Industrious Learning

An Idaho technician represents the unorthodox path to repair job success

The manufacturing skills gap has created a mad rush for skilled technical workers. Filling this void has no clear solution, but empty jobs require workers…workers that don’t necessarily need a full skill set when they first start. As it turns out, many people are learning on the job.

In this case, take a look at the repair sector as it pertains to south-central Idaho. This report details how industrial machinery mechanics are in high demand. It profiles Steve Nunes, a technician who mainly repairs dairy machines and other electrical apparatus in that industry, but mentions how the man has learned a number of other skills—such as electric motor repair—just from being on the job. Nunes, who works for Automated Dairy Systems in Jerome, Idaho, is now fluent in welding, plumbing and electrical and refrigeration systems repair. He got his electrical training as an apprentice through the College of Southern Idaho. According to most people you ask—including the (outgoing) government—apprenticeships are going to be integral in compensating for the skills gap.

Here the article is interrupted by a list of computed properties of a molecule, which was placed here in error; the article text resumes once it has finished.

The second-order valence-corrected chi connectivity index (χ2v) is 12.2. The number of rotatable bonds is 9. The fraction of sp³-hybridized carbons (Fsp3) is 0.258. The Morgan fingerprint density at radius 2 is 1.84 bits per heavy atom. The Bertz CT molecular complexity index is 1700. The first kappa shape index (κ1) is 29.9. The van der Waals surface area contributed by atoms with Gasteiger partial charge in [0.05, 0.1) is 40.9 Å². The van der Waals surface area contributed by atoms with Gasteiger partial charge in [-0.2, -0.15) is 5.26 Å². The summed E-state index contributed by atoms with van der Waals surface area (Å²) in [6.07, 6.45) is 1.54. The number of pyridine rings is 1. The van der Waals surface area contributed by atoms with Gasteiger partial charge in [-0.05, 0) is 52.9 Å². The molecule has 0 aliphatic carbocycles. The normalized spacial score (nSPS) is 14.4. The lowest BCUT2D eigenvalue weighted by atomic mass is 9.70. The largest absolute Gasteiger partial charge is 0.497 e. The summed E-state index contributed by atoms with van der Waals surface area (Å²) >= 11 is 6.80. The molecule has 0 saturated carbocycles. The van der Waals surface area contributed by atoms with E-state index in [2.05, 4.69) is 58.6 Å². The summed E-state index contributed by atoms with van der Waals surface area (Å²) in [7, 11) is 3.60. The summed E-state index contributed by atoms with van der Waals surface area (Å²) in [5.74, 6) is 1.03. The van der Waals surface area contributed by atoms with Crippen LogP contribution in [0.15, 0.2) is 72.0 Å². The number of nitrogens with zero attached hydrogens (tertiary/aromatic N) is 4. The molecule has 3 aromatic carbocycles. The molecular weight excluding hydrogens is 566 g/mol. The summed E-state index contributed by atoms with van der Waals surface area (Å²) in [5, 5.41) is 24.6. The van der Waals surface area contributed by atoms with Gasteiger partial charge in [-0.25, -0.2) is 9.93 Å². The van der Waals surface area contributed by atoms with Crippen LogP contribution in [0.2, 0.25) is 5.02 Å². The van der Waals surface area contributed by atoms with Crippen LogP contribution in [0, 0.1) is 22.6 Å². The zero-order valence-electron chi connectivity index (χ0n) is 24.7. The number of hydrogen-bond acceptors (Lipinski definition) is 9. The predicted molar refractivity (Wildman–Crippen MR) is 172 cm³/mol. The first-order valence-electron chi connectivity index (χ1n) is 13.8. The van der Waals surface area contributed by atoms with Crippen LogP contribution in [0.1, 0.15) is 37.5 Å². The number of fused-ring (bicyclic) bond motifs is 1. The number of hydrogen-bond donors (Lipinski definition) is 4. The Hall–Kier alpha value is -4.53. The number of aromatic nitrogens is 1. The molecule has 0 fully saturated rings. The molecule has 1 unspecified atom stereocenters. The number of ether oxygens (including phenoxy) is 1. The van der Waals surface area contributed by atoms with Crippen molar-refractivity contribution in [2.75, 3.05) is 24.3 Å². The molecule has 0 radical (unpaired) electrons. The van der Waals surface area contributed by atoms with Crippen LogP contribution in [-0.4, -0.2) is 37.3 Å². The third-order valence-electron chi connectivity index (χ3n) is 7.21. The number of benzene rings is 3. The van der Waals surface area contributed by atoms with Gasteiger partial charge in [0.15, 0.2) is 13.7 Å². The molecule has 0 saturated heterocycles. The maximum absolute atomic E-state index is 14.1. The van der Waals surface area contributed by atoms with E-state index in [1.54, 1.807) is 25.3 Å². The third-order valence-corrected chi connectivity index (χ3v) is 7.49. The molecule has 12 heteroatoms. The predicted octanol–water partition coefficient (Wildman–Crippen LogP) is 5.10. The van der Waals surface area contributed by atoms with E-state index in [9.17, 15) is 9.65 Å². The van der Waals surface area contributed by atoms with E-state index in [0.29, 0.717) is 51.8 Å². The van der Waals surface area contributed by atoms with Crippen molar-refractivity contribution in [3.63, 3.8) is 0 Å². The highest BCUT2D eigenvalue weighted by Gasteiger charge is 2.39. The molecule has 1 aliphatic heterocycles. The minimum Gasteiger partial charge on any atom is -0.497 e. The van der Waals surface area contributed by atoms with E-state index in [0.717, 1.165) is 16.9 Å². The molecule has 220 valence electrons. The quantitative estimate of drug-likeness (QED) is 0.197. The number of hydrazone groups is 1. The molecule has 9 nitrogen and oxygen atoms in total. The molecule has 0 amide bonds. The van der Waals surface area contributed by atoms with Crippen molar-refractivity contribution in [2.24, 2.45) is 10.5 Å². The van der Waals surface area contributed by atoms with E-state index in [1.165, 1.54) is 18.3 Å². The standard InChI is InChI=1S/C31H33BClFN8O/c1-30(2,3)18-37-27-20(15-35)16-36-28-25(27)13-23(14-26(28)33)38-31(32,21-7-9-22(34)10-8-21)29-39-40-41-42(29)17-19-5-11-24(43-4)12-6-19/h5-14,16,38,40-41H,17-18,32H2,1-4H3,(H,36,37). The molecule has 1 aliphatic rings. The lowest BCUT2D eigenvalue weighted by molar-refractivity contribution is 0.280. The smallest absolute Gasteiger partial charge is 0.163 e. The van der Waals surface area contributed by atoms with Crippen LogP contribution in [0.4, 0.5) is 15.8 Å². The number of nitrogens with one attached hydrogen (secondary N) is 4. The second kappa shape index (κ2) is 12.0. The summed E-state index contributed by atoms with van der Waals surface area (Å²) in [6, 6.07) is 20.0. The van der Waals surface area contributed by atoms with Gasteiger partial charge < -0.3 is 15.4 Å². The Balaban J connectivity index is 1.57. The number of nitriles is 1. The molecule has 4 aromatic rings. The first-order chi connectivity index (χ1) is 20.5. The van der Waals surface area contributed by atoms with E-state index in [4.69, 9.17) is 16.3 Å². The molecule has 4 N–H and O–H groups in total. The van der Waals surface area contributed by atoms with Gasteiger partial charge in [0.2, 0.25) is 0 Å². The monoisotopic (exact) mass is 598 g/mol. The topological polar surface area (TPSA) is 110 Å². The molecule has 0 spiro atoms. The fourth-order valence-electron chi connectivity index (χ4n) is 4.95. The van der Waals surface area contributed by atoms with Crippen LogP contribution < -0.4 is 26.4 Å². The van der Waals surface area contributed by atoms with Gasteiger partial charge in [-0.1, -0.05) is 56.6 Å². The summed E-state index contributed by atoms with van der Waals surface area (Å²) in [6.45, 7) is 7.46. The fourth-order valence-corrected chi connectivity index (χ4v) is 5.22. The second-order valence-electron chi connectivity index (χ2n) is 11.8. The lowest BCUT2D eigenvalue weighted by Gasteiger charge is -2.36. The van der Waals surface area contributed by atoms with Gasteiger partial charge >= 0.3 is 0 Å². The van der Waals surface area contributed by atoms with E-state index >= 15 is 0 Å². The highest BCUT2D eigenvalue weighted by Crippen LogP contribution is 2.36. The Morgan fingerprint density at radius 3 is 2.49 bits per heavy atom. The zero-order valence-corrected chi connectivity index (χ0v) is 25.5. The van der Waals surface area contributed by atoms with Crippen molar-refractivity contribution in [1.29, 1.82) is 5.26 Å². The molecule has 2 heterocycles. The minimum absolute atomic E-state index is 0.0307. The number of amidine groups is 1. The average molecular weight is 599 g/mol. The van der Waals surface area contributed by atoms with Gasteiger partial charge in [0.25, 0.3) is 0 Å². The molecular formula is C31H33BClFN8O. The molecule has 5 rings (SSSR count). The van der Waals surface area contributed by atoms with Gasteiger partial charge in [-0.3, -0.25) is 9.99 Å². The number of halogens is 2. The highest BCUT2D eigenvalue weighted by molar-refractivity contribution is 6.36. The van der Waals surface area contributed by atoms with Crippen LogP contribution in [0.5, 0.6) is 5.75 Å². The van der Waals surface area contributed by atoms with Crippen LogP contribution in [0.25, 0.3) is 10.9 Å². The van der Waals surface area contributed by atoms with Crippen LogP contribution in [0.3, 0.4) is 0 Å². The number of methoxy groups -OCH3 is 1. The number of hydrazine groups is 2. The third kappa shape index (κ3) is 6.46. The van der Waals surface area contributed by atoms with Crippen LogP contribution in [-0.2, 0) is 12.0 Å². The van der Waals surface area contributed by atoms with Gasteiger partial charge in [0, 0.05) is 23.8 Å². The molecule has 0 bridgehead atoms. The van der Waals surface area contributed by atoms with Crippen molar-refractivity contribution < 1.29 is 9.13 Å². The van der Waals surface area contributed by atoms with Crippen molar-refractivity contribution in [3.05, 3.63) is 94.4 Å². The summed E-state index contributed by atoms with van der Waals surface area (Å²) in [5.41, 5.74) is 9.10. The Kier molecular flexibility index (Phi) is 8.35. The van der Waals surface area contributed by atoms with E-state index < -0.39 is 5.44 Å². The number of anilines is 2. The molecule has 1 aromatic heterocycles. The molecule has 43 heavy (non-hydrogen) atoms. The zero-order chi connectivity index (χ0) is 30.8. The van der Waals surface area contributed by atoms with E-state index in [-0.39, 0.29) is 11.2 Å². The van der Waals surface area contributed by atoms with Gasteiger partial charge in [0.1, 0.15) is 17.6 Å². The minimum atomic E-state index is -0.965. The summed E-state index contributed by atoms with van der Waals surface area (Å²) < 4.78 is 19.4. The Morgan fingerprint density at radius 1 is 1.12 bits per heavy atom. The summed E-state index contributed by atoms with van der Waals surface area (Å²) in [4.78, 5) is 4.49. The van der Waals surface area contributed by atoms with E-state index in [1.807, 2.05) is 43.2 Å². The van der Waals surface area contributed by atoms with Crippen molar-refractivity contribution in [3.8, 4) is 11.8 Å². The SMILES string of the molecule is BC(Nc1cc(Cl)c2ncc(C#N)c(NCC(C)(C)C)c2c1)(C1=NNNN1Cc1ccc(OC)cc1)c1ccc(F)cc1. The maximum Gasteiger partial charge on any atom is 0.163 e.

Nunes has worked with Automated Dairy Systems for more than six years, starting out in the service department doing maintenance. While workers like this face the challenge of little to no experience, they stand to benefit from certifications and training offered. Many state labor departments can provide an “industrial machinery mechanics” classification including workers who repair, install, adjust or maintain industrial production and processing machinery or refinery and pipeline distribution systems.

Industrial machinery mechanics are projected to grow by 47 percent from 2014 to 2024, according to a state Hot Jobs list for Idaho. “The typical entry-level wage in south-central Idaho is $18.69 per hour. The median wage is $23.82, and experienced pay is $30.55. The only formal education usually required is a high school diploma. However, employers may require other skills or certification, especially for those interested in moving into management,” writes Heather Kennison of the Times-News, a Twin Falls, Idaho publication.

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